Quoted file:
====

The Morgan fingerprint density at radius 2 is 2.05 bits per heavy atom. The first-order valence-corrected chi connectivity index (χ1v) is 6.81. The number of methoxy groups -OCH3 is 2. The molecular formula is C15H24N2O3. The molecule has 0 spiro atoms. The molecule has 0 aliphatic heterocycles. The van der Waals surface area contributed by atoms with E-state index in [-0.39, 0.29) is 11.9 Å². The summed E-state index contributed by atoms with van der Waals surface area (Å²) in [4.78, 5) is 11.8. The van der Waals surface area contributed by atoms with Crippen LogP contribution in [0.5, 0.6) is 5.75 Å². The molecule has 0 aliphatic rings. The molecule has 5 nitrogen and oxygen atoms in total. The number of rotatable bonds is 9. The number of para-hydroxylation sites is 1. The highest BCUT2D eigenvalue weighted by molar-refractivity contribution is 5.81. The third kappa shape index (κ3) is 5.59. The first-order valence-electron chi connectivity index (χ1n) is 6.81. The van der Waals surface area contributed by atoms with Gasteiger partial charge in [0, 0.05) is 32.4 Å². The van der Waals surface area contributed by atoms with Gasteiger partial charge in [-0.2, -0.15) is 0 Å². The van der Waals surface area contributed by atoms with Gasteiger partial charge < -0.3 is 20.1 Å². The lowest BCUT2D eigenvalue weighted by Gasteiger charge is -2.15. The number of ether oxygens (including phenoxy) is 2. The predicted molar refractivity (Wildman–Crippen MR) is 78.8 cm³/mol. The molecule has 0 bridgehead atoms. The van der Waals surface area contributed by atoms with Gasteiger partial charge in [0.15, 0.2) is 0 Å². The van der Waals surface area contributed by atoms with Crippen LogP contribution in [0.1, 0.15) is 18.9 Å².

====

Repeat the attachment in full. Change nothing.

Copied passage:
The Morgan fingerprint density at radius 2 is 2.05 bits per heavy atom. The first-order valence-corrected chi connectivity index (χ1v) is 6.81. The number of methoxy groups -OCH3 is 2. The molecular formula is C15H24N2O3. The molecule has 0 spiro atoms. The molecule has 0 aliphatic heterocycles. The van der Waals surface area contributed by atoms with E-state index in [-0.39, 0.29) is 11.9 Å². The summed E-state index contributed by atoms with van der Waals surface area (Å²) in [4.78, 5) is 11.8. The van der Waals surface area contributed by atoms with Crippen LogP contribution in [0.5, 0.6) is 5.75 Å². The molecule has 0 aliphatic rings. The molecule has 5 nitrogen and oxygen atoms in total. The number of rotatable bonds is 9. The number of para-hydroxylation sites is 1. The highest BCUT2D eigenvalue weighted by molar-refractivity contribution is 5.81. The third kappa shape index (κ3) is 5.59. The first-order valence-electron chi connectivity index (χ1n) is 6.81. The van der Waals surface area contributed by atoms with Gasteiger partial charge in [0, 0.05) is 32.4 Å². The van der Waals surface area contributed by atoms with Gasteiger partial charge in [-0.2, -0.15) is 0 Å². The van der Waals surface area contributed by atoms with Gasteiger partial charge < -0.3 is 20.1 Å². The lowest BCUT2D eigenvalue weighted by Gasteiger charge is -2.15. The number of ether oxygens (including phenoxy) is 2. The predicted molar refractivity (Wildman–Crippen MR) is 78.8 cm³/mol. The molecule has 0 bridgehead atoms. The van der Waals surface area contributed by atoms with Gasteiger partial charge in [0.15, 0.2) is 0 Å². The van der Waals surface area contributed by atoms with Crippen LogP contribution in [0.1, 0.15) is 18.9 Å².